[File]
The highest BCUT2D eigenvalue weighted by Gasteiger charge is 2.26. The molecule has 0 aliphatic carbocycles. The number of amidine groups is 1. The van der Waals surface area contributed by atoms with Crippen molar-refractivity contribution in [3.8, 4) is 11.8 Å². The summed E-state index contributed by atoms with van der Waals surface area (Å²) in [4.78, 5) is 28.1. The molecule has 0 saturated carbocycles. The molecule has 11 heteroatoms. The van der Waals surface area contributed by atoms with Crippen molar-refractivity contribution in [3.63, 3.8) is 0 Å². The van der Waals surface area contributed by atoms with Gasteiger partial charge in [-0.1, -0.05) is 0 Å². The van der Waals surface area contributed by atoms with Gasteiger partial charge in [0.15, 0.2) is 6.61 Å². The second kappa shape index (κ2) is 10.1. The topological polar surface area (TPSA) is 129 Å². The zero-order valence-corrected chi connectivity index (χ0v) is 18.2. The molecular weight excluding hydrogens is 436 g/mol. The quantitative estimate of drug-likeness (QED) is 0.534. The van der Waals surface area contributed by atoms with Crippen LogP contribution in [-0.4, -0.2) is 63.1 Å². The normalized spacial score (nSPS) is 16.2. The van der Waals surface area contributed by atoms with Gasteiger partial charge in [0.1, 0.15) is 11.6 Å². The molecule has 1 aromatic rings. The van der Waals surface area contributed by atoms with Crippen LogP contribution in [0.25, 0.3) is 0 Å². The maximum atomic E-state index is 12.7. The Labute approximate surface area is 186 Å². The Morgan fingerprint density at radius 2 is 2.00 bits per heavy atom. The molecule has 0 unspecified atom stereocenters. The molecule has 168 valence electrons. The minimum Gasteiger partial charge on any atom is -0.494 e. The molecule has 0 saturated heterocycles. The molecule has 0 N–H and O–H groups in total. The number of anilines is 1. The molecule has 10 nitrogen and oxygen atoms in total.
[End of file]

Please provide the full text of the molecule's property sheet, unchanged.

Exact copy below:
The highest BCUT2D eigenvalue weighted by Gasteiger charge is 2.26. The molecule has 0 aliphatic carbocycles. The number of amidine groups is 1. The van der Waals surface area contributed by atoms with Crippen molar-refractivity contribution in [3.8, 4) is 11.8 Å². The summed E-state index contributed by atoms with van der Waals surface area (Å²) in [4.78, 5) is 28.1. The molecule has 0 saturated carbocycles. The molecule has 11 heteroatoms. The van der Waals surface area contributed by atoms with Crippen molar-refractivity contribution in [3.63, 3.8) is 0 Å². The van der Waals surface area contributed by atoms with Gasteiger partial charge in [-0.1, -0.05) is 0 Å². The van der Waals surface area contributed by atoms with Gasteiger partial charge in [0.15, 0.2) is 6.61 Å². The second kappa shape index (κ2) is 10.1. The topological polar surface area (TPSA) is 129 Å². The zero-order valence-corrected chi connectivity index (χ0v) is 18.2. The molecular weight excluding hydrogens is 436 g/mol. The quantitative estimate of drug-likeness (QED) is 0.534. The van der Waals surface area contributed by atoms with Crippen LogP contribution in [-0.4, -0.2) is 63.1 Å². The normalized spacial score (nSPS) is 16.2. The van der Waals surface area contributed by atoms with Gasteiger partial charge in [0.1, 0.15) is 11.6 Å². The molecule has 1 aromatic rings. The van der Waals surface area contributed by atoms with Crippen LogP contribution in [0.25, 0.3) is 0 Å². The maximum atomic E-state index is 12.7. The Labute approximate surface area is 186 Å². The Morgan fingerprint density at radius 2 is 2.00 bits per heavy atom. The molecule has 0 unspecified atom stereocenters. The molecule has 168 valence electrons. The minimum Gasteiger partial charge on any atom is -0.494 e. The molecule has 0 saturated heterocycles. The molecule has 0 N–H and O–H groups in total. The number of anilines is 1. The molecule has 10 nitrogen and oxygen atoms in total.